Scott Wiener, a member of the San Francisco city council is proposing a legislation that would require nudists in San Francisco to cover public benches before sitting down on them, and to cover themselves before entering a restaurant. A group of nudists held a protest at Castro District’s ‘The Buff Stop’.
The Associated Press has the story:
Several dozen men and at least one woman took part in a naked protest Saturday in an area of the Castro District neighborhood that has become known for its nude visitors. Several carried signs that read, “Nudity is Not a Crime” and “Get Your Hate Off My Body,” as they milled around, undeterred by the brisk weather and light mist.
San Francisco generally allows public nudity, but a city supervisor has proposed regulating the practice. Supervisor Scott Wiener’s proposal would require the clothing-averse to cover up in restaurants. It would also require nudists to put a cloth or other barrier under their bottoms if they take a seat in public.
Mitch Hightower, the organizer of the so-called “nude-in,” said it was not intended as a protest against the proposal. The goal, Hightower said, was to promote acceptance of the human body no matter what shape or form it comes in.
“The people out here believe there is nothing indecent or offensive about the human body,” he said.
The event, which had been scheduled before Wiener’s proposal was announced, was part of the unofficial celebrations leading up to the annual Folsom Street Fair, billed as the world’s largest leather and fetish event.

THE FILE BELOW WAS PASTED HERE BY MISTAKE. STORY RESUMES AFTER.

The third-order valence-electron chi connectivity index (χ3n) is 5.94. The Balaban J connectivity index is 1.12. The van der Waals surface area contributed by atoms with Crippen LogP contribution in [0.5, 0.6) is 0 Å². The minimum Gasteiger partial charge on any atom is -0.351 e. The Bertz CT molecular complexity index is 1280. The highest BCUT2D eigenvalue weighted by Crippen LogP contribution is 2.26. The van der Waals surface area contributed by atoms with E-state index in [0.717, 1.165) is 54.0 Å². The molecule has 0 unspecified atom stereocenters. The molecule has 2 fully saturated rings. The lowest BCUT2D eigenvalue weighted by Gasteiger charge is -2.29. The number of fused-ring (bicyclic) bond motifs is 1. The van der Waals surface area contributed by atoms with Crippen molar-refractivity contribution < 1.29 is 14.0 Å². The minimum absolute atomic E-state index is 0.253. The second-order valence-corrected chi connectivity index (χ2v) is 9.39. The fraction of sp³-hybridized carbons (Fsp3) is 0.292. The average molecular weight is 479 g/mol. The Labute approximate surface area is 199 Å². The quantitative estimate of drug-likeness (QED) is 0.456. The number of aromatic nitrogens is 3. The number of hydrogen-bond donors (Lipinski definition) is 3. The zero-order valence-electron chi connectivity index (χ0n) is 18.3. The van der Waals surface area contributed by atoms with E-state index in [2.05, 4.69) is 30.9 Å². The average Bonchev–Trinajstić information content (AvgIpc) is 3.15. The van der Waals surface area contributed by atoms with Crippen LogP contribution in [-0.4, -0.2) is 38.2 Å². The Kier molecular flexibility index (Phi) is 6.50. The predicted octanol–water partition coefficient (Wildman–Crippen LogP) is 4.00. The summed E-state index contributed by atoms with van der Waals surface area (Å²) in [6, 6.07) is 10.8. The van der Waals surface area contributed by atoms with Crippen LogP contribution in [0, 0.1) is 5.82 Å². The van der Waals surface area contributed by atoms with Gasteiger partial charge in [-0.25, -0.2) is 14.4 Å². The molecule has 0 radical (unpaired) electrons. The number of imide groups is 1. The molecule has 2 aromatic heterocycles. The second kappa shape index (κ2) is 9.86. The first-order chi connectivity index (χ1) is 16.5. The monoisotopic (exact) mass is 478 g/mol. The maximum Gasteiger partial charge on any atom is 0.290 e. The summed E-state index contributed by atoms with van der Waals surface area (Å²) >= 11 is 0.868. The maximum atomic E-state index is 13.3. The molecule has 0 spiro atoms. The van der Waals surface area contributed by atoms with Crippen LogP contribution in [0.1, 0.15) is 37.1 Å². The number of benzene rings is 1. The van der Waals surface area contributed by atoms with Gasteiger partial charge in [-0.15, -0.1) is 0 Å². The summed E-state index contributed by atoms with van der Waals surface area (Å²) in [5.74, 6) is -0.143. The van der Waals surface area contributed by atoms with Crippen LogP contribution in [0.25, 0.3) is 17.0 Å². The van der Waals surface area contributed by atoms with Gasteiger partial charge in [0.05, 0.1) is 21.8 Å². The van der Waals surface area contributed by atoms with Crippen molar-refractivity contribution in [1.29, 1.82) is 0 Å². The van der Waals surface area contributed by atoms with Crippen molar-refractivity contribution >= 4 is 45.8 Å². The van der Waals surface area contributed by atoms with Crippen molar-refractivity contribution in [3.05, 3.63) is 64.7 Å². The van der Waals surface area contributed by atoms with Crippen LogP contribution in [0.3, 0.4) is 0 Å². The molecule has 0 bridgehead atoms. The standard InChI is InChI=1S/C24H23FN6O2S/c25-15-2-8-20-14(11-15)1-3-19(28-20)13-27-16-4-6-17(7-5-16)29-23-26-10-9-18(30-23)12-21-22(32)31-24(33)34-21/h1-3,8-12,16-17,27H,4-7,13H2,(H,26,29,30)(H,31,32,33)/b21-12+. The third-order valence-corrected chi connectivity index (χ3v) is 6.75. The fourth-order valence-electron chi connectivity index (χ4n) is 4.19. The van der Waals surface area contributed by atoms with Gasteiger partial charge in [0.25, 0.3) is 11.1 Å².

Home to the gay rights movement of the 1960s and 1970s, the Castro — where sex shops coexist with trendy cafes and bars — is still one of the most free-thinking neighborhoods in this famously liberal city.
But even the Castro has its limits, says Scott Wiener, a 14-year resident of the neighborhood and its newly elected Democratic member of the San Francisco city council.
He is proposing legislation that would require nudists in San Francisco to cover public benches or seats before sitting down on them, and to cover themselves altogether before entering a restaurant.
Violators would be fined $100 for a first offense, $200 for a second, and $1,000 or more — plus a year in jail — a third time around.
The Castro is “ground zero” when it comes to public nudity, and particularly Jane Warner Plaza, an enclosed seating area at the throbbing intersection of Castro and Market streets, the councillor said.
“In the last few years it’s become more obnoxious and in your face,” he said. They hang out and pick up a lot of the seats there, and sit down without covering. It’s unsanitary.”
Read the full report via AFP